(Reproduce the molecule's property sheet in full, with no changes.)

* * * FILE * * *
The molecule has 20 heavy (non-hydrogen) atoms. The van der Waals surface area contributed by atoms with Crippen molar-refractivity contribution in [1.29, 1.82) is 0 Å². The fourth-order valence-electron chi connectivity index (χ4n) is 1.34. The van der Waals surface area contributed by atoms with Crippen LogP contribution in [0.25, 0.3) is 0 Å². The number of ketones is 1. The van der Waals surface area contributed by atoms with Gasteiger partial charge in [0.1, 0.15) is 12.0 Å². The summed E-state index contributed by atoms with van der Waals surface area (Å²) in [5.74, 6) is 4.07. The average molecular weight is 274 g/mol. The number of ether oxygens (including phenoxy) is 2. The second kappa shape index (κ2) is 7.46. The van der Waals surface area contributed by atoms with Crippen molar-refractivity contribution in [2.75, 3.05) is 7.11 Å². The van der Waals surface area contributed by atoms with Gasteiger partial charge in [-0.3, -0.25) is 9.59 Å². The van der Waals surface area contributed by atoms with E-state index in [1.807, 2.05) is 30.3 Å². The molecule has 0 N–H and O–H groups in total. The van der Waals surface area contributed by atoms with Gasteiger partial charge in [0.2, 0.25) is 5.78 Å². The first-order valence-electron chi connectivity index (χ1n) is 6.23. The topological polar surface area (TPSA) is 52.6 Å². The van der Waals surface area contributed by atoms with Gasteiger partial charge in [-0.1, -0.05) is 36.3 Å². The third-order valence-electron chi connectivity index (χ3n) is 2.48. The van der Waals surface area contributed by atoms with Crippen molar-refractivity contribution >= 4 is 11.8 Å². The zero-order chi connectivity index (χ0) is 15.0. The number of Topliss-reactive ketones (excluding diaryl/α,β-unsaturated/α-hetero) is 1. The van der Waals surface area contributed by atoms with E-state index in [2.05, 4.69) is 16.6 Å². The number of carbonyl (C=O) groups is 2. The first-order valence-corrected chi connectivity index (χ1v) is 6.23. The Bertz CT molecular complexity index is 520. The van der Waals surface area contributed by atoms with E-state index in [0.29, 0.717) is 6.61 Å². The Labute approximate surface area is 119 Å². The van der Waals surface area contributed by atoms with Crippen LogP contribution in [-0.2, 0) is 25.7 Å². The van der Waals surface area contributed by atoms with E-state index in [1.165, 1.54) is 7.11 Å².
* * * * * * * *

The molecule has 20 heavy (non-hydrogen) atoms. The van der Waals surface area contributed by atoms with Crippen molar-refractivity contribution in [1.29, 1.82) is 0 Å². The fourth-order valence-electron chi connectivity index (χ4n) is 1.34. The van der Waals surface area contributed by atoms with Crippen LogP contribution in [0.25, 0.3) is 0 Å². The number of ketones is 1. The van der Waals surface area contributed by atoms with Gasteiger partial charge in [0.1, 0.15) is 12.0 Å². The summed E-state index contributed by atoms with van der Waals surface area (Å²) in [5.74, 6) is 4.07. The average molecular weight is 274 g/mol. The number of ether oxygens (including phenoxy) is 2. The second kappa shape index (κ2) is 7.46. The van der Waals surface area contributed by atoms with Crippen molar-refractivity contribution in [2.75, 3.05) is 7.11 Å². The van der Waals surface area contributed by atoms with Gasteiger partial charge in [-0.3, -0.25) is 9.59 Å². The van der Waals surface area contributed by atoms with E-state index in [1.807, 2.05) is 30.3 Å². The molecule has 0 N–H and O–H groups in total. The van der Waals surface area contributed by atoms with Gasteiger partial charge in [0.2, 0.25) is 5.78 Å². The first-order valence-electron chi connectivity index (χ1n) is 6.23. The topological polar surface area (TPSA) is 52.6 Å². The van der Waals surface area contributed by atoms with Gasteiger partial charge in [-0.1, -0.05) is 36.3 Å². The third-order valence-electron chi connectivity index (χ3n) is 2.48. The van der Waals surface area contributed by atoms with Crippen molar-refractivity contribution >= 4 is 11.8 Å². The zero-order chi connectivity index (χ0) is 15.0. The number of Topliss-reactive ketones (excluding diaryl/α,β-unsaturated/α-hetero) is 1. The van der Waals surface area contributed by atoms with E-state index in [2.05, 4.69) is 16.6 Å². The number of carbonyl (C=O) groups is 2. The first-order valence-corrected chi connectivity index (χ1v) is 6.23. The Bertz CT molecular complexity index is 520. The van der Waals surface area contributed by atoms with E-state index in [0.29, 0.717) is 6.61 Å². The Labute approximate surface area is 119 Å². The van der Waals surface area contributed by atoms with Crippen LogP contribution in [-0.2, 0) is 25.7 Å². The van der Waals surface area contributed by atoms with E-state index in [1.165, 1.54) is 7.11 Å².